France will intensify research on hydrogen with a €7 billion (£6 billion) project, the Federation de Recherche Hydrogène (FRH2), which launched last month. Around 300 researchers from 28 research institutions belonging to the Centre National de Recherche Scientifique (CNRS) and the French Alternative Energies and Atomic Energy Commission (CEA) will join the five-year project. 300 students, doctoral students and postdocs will also take part in the project.

Each participating research organisation will have a different role, explains Olivier Joubert, a professor at the University of Nantes and director of FRH2. ‘Research at the CEA focuses on industrial applications while the CNRS focuses on fundamental research. This gives us a broad range of competencies,’ says Joubert. And Jacques Maddaluno, director of the CNRS Institute of Chemistry of the Centre National de Recherche Scientifique (CNRS) in Nantes, France, reports that a scientific interest group will act as the go-between for the CNRS and CEA. ‘It will be a kind of interface with industry,’ adds Maddaluno, who has joined FRH2 along with his institute.

The EU started funding research projects through research framework programmes such as the Fuel Cells and Hydrogen Joint Undertaking (FCH JU). In July 2020 the European Clean Hydrogen Alliance started to stimulate the production of carbon-free hydrogen. Initially the technological aspects, such as hydrogen production, transport, storage, and energy conversion proved difficult and costly. However, research that had intensified over the last two decades started paying off. ‘There are trains running on hydrogen, which are almost commercially viable,’ says Maddaluno.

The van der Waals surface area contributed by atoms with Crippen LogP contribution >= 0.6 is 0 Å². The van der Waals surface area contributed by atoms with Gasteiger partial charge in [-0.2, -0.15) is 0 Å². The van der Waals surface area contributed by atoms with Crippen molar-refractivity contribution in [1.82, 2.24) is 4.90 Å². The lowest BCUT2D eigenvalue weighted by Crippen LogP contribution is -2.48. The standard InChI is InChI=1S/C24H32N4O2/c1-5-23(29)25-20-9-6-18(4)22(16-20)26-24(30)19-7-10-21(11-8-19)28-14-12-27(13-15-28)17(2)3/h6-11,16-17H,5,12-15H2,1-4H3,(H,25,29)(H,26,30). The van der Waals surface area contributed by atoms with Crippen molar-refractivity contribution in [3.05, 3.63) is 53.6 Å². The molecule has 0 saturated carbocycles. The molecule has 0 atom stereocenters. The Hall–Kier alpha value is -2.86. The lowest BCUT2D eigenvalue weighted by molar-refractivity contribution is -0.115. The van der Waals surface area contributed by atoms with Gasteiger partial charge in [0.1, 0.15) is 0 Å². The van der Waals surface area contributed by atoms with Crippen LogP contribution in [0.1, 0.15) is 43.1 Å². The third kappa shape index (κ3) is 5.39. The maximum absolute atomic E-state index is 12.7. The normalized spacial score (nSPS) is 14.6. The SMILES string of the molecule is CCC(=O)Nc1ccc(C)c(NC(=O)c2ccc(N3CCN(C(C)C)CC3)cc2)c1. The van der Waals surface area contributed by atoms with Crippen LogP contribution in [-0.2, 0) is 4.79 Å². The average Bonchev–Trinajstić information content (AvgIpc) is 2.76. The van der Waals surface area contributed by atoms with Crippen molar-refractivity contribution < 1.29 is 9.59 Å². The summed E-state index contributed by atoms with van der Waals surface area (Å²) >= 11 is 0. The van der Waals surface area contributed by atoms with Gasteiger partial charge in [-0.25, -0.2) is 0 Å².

FRH2 has a number of goals: the production of carbon-free hydrogen or ‘green hydrogen’, its storage and the development of efficient fuel cells with a longer lifespan to power vehicles. ‘We will be focusing on producing hydrogen by electrolysis at low temperatures, but also at high temperatures,’ Joubert explains. ‘Our second axis will be hydrogen storage, either as gas or in solids, but also in organic ferrites and organic liquids. Our third axis will be the conversion of hydrogen in either low-temperature or high-temperature fuel cells.’

While producing hydrogen by splitting water electrically and then using it to produce electricity in fuel cells might look counter-intuitive, there are situations where this makes sense, Joubert says. ‘One can produce decarbonised hydrogen from surplus energy and heat in nuclear power plants where the energy output of reactors cannot be tuned,’ he says.

Annie Le Gal La Salle of the University of Nantes and a member of the executive board of FRH2 reports, for example, that positive results with hydrogen mobility in proton exchange membrane fuel cells (PEMFC) have achieved a high level of technical maturity. ‘However their massive deployment in the field of mobility and power density, in particular for trains and ships, requires a long life expectancy and the consequent reduction in their costs,’ she adds. ‘Thus, to progress significantly an upstream research effort is essential with the PEMFC system.’ She also argues that fuel cells might relieve one problem – that of potential problems with the scarcity of lithium used in batteries. ‘The lithium must be reserved for medical devices for which we do not have alternatives today,’ she argues.